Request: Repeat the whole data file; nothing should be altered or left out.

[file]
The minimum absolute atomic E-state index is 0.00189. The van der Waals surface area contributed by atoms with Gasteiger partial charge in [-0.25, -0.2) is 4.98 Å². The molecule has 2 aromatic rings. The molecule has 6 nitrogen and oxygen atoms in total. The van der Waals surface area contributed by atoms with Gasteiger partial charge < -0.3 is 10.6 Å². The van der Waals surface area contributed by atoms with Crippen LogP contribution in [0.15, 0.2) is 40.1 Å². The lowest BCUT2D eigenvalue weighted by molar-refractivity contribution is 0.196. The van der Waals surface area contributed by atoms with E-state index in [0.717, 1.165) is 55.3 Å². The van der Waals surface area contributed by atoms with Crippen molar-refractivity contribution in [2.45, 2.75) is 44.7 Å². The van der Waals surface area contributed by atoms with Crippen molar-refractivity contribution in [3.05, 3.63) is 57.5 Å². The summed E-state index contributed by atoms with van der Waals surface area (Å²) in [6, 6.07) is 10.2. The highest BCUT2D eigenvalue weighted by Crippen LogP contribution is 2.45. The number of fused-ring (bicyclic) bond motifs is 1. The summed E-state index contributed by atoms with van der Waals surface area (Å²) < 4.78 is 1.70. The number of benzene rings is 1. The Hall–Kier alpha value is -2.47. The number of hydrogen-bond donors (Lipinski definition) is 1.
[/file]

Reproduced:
The minimum absolute atomic E-state index is 0.00189. The van der Waals surface area contributed by atoms with Gasteiger partial charge in [-0.25, -0.2) is 4.98 Å². The molecule has 2 aromatic rings. The molecule has 6 nitrogen and oxygen atoms in total. The van der Waals surface area contributed by atoms with Gasteiger partial charge < -0.3 is 10.6 Å². The van der Waals surface area contributed by atoms with Crippen LogP contribution in [0.15, 0.2) is 40.1 Å². The lowest BCUT2D eigenvalue weighted by molar-refractivity contribution is 0.196. The van der Waals surface area contributed by atoms with E-state index in [0.717, 1.165) is 55.3 Å². The van der Waals surface area contributed by atoms with Crippen molar-refractivity contribution in [2.45, 2.75) is 44.7 Å². The van der Waals surface area contributed by atoms with Crippen molar-refractivity contribution in [3.05, 3.63) is 57.5 Å². The summed E-state index contributed by atoms with van der Waals surface area (Å²) in [6, 6.07) is 10.2. The highest BCUT2D eigenvalue weighted by Crippen LogP contribution is 2.45. The number of fused-ring (bicyclic) bond motifs is 1. The summed E-state index contributed by atoms with van der Waals surface area (Å²) < 4.78 is 1.70. The number of benzene rings is 1. The Hall–Kier alpha value is -2.47. The number of hydrogen-bond donors (Lipinski definition) is 1.